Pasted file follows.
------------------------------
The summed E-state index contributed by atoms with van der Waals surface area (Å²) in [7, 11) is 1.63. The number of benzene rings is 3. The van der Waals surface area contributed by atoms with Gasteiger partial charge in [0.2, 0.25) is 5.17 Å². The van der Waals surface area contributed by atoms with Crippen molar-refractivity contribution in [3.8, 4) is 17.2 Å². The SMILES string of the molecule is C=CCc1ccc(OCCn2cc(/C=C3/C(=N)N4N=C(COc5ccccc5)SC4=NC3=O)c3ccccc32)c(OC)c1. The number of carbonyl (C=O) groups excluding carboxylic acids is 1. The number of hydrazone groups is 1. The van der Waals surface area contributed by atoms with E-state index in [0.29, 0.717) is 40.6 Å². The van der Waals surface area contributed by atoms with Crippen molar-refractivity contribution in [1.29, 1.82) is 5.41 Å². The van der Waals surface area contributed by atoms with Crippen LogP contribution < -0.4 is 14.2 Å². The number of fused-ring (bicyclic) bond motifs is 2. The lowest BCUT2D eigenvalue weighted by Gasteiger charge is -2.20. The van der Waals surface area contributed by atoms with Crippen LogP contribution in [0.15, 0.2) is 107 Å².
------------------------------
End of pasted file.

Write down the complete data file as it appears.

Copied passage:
The summed E-state index contributed by atoms with van der Waals surface area (Å²) in [7, 11) is 1.63. The number of benzene rings is 3. The van der Waals surface area contributed by atoms with Gasteiger partial charge in [0.2, 0.25) is 5.17 Å². The van der Waals surface area contributed by atoms with Crippen molar-refractivity contribution in [3.8, 4) is 17.2 Å². The SMILES string of the molecule is C=CCc1ccc(OCCn2cc(/C=C3/C(=N)N4N=C(COc5ccccc5)SC4=NC3=O)c3ccccc32)c(OC)c1. The number of carbonyl (C=O) groups excluding carboxylic acids is 1. The number of hydrazone groups is 1. The van der Waals surface area contributed by atoms with E-state index in [0.29, 0.717) is 40.6 Å². The van der Waals surface area contributed by atoms with Crippen molar-refractivity contribution in [1.29, 1.82) is 5.41 Å². The van der Waals surface area contributed by atoms with Crippen LogP contribution < -0.4 is 14.2 Å². The number of fused-ring (bicyclic) bond motifs is 2. The lowest BCUT2D eigenvalue weighted by Gasteiger charge is -2.20. The van der Waals surface area contributed by atoms with Crippen LogP contribution in [0.15, 0.2) is 107 Å².